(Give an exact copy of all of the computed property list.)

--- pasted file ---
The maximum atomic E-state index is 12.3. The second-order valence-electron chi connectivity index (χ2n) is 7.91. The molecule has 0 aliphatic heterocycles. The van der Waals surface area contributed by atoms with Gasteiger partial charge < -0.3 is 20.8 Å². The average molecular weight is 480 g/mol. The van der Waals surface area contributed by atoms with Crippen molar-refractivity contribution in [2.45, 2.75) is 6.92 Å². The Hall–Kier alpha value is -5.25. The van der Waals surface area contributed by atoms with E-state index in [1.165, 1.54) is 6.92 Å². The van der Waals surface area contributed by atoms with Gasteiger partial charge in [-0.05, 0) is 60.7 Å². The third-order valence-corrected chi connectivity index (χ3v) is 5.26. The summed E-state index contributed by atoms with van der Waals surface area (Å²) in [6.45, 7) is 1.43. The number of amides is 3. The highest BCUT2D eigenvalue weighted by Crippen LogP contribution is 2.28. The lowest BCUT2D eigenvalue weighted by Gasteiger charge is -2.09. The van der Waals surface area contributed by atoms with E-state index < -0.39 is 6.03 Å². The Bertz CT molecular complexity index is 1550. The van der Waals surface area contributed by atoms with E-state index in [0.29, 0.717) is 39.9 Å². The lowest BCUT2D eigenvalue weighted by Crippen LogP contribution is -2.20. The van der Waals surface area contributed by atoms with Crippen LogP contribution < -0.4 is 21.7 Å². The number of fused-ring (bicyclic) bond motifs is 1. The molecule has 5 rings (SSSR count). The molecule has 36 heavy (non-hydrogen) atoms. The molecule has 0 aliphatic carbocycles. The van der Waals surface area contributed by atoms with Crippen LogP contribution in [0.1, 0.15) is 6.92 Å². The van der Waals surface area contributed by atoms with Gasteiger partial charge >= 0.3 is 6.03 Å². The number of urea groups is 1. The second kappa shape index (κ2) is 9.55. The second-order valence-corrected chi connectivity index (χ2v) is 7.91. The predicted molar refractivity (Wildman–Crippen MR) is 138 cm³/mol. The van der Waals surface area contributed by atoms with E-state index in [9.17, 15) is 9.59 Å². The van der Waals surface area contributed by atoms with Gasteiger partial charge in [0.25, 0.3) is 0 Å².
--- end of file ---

The maximum atomic E-state index is 12.3. The second-order valence-electron chi connectivity index (χ2n) is 7.91. The molecule has 0 aliphatic heterocycles. The van der Waals surface area contributed by atoms with Gasteiger partial charge < -0.3 is 20.8 Å². The average molecular weight is 480 g/mol. The van der Waals surface area contributed by atoms with Crippen molar-refractivity contribution in [2.45, 2.75) is 6.92 Å². The Hall–Kier alpha value is -5.25. The van der Waals surface area contributed by atoms with E-state index in [1.165, 1.54) is 6.92 Å². The van der Waals surface area contributed by atoms with Gasteiger partial charge in [-0.05, 0) is 60.7 Å². The third-order valence-corrected chi connectivity index (χ3v) is 5.26. The summed E-state index contributed by atoms with van der Waals surface area (Å²) in [6.45, 7) is 1.43. The number of amides is 3. The highest BCUT2D eigenvalue weighted by Crippen LogP contribution is 2.28. The lowest BCUT2D eigenvalue weighted by Gasteiger charge is -2.09. The van der Waals surface area contributed by atoms with E-state index < -0.39 is 6.03 Å². The Bertz CT molecular complexity index is 1550. The van der Waals surface area contributed by atoms with E-state index in [0.29, 0.717) is 39.9 Å². The lowest BCUT2D eigenvalue weighted by Crippen LogP contribution is -2.20. The van der Waals surface area contributed by atoms with Crippen LogP contribution < -0.4 is 21.7 Å². The number of fused-ring (bicyclic) bond motifs is 1. The molecule has 5 rings (SSSR count). The molecule has 36 heavy (non-hydrogen) atoms. The molecule has 0 aliphatic carbocycles. The van der Waals surface area contributed by atoms with Crippen LogP contribution in [0.1, 0.15) is 6.92 Å². The van der Waals surface area contributed by atoms with Gasteiger partial charge >= 0.3 is 6.03 Å². The number of urea groups is 1. The second kappa shape index (κ2) is 9.55. The second-order valence-corrected chi connectivity index (χ2v) is 7.91. The predicted molar refractivity (Wildman–Crippen MR) is 138 cm³/mol. The van der Waals surface area contributed by atoms with E-state index in [9.17, 15) is 9.59 Å². The van der Waals surface area contributed by atoms with Gasteiger partial charge in [0.25, 0.3) is 0 Å².